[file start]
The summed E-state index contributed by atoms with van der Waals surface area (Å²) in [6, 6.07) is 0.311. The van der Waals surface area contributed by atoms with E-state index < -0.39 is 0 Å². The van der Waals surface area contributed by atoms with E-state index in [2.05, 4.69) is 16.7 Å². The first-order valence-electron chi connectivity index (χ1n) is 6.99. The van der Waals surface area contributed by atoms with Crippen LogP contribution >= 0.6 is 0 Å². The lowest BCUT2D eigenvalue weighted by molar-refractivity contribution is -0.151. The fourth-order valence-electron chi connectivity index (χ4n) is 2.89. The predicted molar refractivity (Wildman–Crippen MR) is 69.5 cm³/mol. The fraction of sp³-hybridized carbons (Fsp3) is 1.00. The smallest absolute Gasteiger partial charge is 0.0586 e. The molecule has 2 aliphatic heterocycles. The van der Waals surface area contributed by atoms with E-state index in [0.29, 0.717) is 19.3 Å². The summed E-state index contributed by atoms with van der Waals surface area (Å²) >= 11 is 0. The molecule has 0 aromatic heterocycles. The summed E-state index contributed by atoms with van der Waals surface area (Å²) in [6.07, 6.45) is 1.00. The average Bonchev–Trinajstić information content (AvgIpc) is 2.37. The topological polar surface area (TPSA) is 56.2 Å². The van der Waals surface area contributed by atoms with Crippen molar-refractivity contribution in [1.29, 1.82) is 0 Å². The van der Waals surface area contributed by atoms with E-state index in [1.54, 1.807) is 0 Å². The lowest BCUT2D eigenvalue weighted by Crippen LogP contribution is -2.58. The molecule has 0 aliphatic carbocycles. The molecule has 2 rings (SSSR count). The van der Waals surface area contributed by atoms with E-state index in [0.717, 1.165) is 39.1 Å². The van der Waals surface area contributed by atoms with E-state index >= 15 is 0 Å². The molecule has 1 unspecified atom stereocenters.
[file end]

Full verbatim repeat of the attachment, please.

The summed E-state index contributed by atoms with van der Waals surface area (Å²) in [6, 6.07) is 0.311. The van der Waals surface area contributed by atoms with E-state index < -0.39 is 0 Å². The van der Waals surface area contributed by atoms with E-state index in [2.05, 4.69) is 16.7 Å². The first-order valence-electron chi connectivity index (χ1n) is 6.99. The van der Waals surface area contributed by atoms with Crippen LogP contribution >= 0.6 is 0 Å². The lowest BCUT2D eigenvalue weighted by molar-refractivity contribution is -0.151. The fourth-order valence-electron chi connectivity index (χ4n) is 2.89. The predicted molar refractivity (Wildman–Crippen MR) is 69.5 cm³/mol. The fraction of sp³-hybridized carbons (Fsp3) is 1.00. The smallest absolute Gasteiger partial charge is 0.0586 e. The molecule has 2 aliphatic heterocycles. The van der Waals surface area contributed by atoms with E-state index in [0.29, 0.717) is 19.3 Å². The summed E-state index contributed by atoms with van der Waals surface area (Å²) >= 11 is 0. The molecule has 0 aromatic heterocycles. The summed E-state index contributed by atoms with van der Waals surface area (Å²) in [6.07, 6.45) is 1.00. The average Bonchev–Trinajstić information content (AvgIpc) is 2.37. The topological polar surface area (TPSA) is 56.2 Å². The van der Waals surface area contributed by atoms with Crippen molar-refractivity contribution in [1.29, 1.82) is 0 Å². The van der Waals surface area contributed by atoms with E-state index in [1.54, 1.807) is 0 Å². The lowest BCUT2D eigenvalue weighted by Crippen LogP contribution is -2.58. The molecule has 0 aliphatic carbocycles. The molecule has 2 rings (SSSR count). The van der Waals surface area contributed by atoms with E-state index in [0.717, 1.165) is 39.1 Å². The van der Waals surface area contributed by atoms with E-state index >= 15 is 0 Å². The molecule has 1 unspecified atom stereocenters.